Rosa Bonheur was inimitable in the art of seizing the expression on the face of an animal. Here, for instance, is a study of an ass which makes quite a charming picture. Note the admirable rendering of the animal’s attitude, which is half obstinacy and half resignation, while the worn-out body weighs so heavily on the shrunken legs!
Rosalie could hardly walk before she was drawing and painting everywhere. Later on, she gave a spirited account of this:
“I was not yet four years old when I conceived a veritable passion for drawing, and I bespattered the white walls as high as I could reach with my shapeless daubs: another great source of amusement was to cut objects out of paper. They were always the same, however: I would begin by making long paper ribbons, then with my scissors, I would cut out, in the first place, a shepherd, and after him a dog, and next a cow, and next a ship, and next a tree, invariably in the same order. I have spent many a long day at this pastime.”
The Bonheurs had, at this time, formed a close friendship with a family by the name of Silvela, but the latter left Bordeaux in 1828 in order to assume the direction of an institute for boys in Paris. The separation did not break off their intercourse. They corresponded frequently and in every letter the Silvelas urged Raymond Bonheur to come and join them in Paris where, they said, he would find an easier and more remunerative way of employing his talent. These repeated appeals strongly tempted the man, but a journey to Paris, at this epoch, was not an easy matter. Besides, his family had increased to the extent of two more children: Auguste Bonheur, born in 1824, and Isidore Bonheur, born in 1827. At last, after much hesitation, he made up his mind to set forth alone to try his luck, prepared to return home if he did not succeed.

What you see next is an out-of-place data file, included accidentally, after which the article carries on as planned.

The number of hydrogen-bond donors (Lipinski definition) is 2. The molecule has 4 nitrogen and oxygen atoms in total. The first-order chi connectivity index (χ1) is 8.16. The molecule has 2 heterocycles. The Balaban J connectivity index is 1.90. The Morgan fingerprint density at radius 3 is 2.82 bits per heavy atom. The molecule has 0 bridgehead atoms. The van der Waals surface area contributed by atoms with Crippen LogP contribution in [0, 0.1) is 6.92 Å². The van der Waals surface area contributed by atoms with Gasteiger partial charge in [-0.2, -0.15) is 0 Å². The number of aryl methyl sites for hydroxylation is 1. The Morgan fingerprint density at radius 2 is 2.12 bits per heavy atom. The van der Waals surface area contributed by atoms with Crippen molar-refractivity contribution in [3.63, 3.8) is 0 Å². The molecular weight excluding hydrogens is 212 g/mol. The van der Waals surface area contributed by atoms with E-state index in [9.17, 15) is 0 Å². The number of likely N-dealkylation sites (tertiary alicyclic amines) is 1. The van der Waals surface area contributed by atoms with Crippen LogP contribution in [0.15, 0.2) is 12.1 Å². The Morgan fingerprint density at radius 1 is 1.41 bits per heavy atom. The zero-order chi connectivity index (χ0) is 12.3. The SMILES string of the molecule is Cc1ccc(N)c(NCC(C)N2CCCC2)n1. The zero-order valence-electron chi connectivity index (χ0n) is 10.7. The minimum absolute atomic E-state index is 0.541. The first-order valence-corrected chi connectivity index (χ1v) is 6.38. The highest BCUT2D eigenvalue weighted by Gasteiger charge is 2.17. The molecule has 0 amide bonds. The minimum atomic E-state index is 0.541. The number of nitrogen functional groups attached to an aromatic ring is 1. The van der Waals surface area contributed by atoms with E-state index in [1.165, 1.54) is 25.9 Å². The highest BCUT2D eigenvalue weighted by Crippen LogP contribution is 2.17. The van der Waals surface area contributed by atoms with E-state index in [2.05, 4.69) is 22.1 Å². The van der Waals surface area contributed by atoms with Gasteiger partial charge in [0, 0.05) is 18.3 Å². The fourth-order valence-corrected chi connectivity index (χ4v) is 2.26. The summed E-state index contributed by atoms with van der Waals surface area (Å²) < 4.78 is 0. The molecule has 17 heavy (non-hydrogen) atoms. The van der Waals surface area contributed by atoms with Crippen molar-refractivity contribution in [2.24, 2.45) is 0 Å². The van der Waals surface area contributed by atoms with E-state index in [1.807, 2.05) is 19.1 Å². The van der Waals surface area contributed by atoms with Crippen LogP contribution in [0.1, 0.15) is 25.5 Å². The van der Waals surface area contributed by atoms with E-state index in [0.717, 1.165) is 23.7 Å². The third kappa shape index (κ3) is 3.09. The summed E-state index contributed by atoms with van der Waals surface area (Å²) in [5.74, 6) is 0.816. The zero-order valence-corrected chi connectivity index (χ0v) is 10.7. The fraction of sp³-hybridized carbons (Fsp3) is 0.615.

He went directly to the Silvelas’ in the capacity of instructor of drawing; the families of some of the pupils took an interest in him and obtained him[Pg 17] opportunities. Geoffroy Saint-Hilaire, the great naturalist, entrusted him with the execution of a large number of plates for a natural history. If not a fortune, this was at least an assured living. Accordingly, Bonheur decided to transfer his entire household to Paris.
They joined him in 1829 and were installed in the Rue Saint-Antoine.
Little Rosa, who was then seven years old, was no sooner settled in Paris, than she was placed together with her brothers in a boys’ school which happened to be located in the same house where the Bonheurs lived.
Being brought up with young boys of her own age, she acquired those boyish manners that she retained throughout life, and to which she owes, without the slightest doubt, that virile mark which was destined to characterize her painting. She used to go with her comrades, during recess, to play in the Place Royale. “I was the ring-leader in all[Pg 18] the games and I did not hesitate, when necessary, to use my fists.”